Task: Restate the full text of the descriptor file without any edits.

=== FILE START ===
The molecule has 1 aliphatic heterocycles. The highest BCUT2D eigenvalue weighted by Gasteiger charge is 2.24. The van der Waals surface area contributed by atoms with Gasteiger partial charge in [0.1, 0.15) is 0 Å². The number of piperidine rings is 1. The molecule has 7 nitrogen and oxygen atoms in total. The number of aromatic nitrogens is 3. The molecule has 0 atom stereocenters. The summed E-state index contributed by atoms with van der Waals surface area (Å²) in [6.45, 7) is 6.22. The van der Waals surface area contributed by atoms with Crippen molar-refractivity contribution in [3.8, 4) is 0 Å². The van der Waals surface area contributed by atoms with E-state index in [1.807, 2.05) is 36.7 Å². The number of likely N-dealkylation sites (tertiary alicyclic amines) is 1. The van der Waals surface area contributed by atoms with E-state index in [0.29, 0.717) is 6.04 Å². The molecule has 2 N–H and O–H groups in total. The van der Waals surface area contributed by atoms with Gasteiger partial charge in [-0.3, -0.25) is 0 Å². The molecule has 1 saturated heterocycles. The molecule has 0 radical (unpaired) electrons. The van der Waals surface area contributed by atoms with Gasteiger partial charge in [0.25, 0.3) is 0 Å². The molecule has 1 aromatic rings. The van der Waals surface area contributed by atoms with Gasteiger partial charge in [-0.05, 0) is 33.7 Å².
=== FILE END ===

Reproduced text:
The molecule has 1 aliphatic heterocycles. The highest BCUT2D eigenvalue weighted by Gasteiger charge is 2.24. The van der Waals surface area contributed by atoms with Gasteiger partial charge in [0.1, 0.15) is 0 Å². The number of piperidine rings is 1. The molecule has 7 nitrogen and oxygen atoms in total. The number of aromatic nitrogens is 3. The molecule has 0 atom stereocenters. The summed E-state index contributed by atoms with van der Waals surface area (Å²) in [6.45, 7) is 6.22. The van der Waals surface area contributed by atoms with Crippen molar-refractivity contribution in [3.8, 4) is 0 Å². The van der Waals surface area contributed by atoms with E-state index in [1.807, 2.05) is 36.7 Å². The number of likely N-dealkylation sites (tertiary alicyclic amines) is 1. The van der Waals surface area contributed by atoms with E-state index in [0.29, 0.717) is 6.04 Å². The molecule has 2 N–H and O–H groups in total. The van der Waals surface area contributed by atoms with Gasteiger partial charge in [-0.3, -0.25) is 0 Å². The molecule has 1 saturated heterocycles. The molecule has 0 radical (unpaired) electrons. The van der Waals surface area contributed by atoms with Gasteiger partial charge in [0.25, 0.3) is 0 Å². The molecule has 1 aromatic rings. The van der Waals surface area contributed by atoms with Gasteiger partial charge in [-0.05, 0) is 33.7 Å².